Review | Time movie review: 1960s stars Patrick Tse, Petrina Fung reunite in bittersweet drama on Hong Kong’s neglected elderly population
- Moving from black comedy to heartwarming drama, Time is a surprisingly pleasant genre hybrid with a serious message on the loneliness of Hong Kong’s elderly
- Screen legend Tse serves up an intricate mix of honour, vulnerability and deadpan humour that may just see him become a candidate in next year’s best actor race
The loneliness of Hong Kong’s ageing population provides the intriguing backdrop for Time, a surprisingly pleasant genre hybrid which morphs gradually from pitch-black comedy on the subject of assisted suicide for the elderly into a heart-warming drama that ponders the essence of friendship and family ties.
A goofy opening scene offers a glimpse into the mythical past of the three members of the assassination unit at the film’s core. The movie then introduces us to the bleak present of the retired contract killer Chau (Patrick Tse Yin, now 84), whose lethal slashing skill with a blade isn’t even deemed worthy for employment by a modest noodle shop.
Chau’s two former colleagues are not faring much better. His professional partner and dispatcher Fung (Petrina Fung Bo-bo), long since a lounge singer and operator, is being pressured to sell her apartment and move into a nursing home by her son (Sam Lee Chan-sam) and daughter-in-law (JJ Jia Xiaochen). Meanwhile Chung (Lam Suet), the driver, is seeing his dream of marrying his favourite prostitute (Belinda Yan Zi-fei) fade by the day.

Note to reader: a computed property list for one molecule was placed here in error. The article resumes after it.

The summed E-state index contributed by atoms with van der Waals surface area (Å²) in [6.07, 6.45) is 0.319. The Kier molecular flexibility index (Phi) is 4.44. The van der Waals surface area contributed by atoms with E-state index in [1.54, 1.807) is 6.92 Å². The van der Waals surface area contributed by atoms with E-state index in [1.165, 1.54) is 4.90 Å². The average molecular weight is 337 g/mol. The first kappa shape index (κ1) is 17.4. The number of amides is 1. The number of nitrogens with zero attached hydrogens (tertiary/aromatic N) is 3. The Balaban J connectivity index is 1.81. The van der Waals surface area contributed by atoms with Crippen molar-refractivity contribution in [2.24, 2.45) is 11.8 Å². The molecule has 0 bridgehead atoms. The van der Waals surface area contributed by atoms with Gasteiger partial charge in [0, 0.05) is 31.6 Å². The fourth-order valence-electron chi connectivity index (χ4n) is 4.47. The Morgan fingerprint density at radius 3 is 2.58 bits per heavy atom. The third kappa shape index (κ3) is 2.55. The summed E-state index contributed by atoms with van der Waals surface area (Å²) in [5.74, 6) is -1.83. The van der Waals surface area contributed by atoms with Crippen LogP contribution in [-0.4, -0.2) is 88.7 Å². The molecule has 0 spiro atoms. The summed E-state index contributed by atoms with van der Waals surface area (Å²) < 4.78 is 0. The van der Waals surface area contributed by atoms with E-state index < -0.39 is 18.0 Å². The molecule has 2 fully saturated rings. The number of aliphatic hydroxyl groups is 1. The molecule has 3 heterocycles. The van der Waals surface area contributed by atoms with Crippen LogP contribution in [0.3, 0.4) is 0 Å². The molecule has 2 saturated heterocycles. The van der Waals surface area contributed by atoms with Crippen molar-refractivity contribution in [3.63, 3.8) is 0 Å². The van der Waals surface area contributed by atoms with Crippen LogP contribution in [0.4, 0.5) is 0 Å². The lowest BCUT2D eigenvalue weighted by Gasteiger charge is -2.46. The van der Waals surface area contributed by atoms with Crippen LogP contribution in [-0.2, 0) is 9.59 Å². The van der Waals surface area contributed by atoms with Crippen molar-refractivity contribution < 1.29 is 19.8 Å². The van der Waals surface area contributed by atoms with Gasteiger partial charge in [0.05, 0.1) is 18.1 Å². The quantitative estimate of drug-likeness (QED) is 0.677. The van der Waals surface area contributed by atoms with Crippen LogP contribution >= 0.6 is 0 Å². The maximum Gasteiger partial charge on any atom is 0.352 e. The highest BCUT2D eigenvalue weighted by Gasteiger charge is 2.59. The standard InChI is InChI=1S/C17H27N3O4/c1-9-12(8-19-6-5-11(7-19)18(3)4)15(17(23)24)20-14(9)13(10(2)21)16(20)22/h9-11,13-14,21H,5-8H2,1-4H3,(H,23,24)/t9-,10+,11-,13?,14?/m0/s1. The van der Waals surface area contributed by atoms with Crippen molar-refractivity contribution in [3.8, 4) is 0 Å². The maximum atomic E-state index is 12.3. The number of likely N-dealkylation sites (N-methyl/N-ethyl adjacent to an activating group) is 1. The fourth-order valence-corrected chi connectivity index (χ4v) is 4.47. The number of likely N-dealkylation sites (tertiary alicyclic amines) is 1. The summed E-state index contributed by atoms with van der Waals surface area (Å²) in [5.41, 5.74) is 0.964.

The trio find purpose when they launch an ironically successful business to help the suicidal old folks in the city end their lives. But when Chau finds his latest client to be the orphaned schoolgirl Tsz-ying (Chung Suet-ying, The Way We Keep Dancing), who was recently made pregnant and then abandoned by her boyfriend (Zeno Koo Ting-hin), an unexpected bond forms between the two – and Time turns into quite an endearing family drama.
Produced and co-scripted by Lam Ka-tung ( Hand Rolled Cigarette), the film marks the feature directing debut of long-time assistant director Ricky Ko Tsz-pun at age 49 – a fitting anecdote for a story about how it’s never too late to find your calling. The rare leading roles for 1960s stars Tse and Fung, whose last film together dates back to the family drama Deep in Love in 1960, also lend Time a strong nostalgic air.
Time’s story may be farcical in nature but its intention is no joke – this is a critical reminder of how some elderly people are feeling acutely let down by family and society. That sentiment is marvellously essayed by Tse, a screen legend who clearly still treasures his dandy image in real life. The intricate mix of honour, vulnerability and deadpan humour that he brings to this role may just see him become an unusual candidate in next year’s best actor race.
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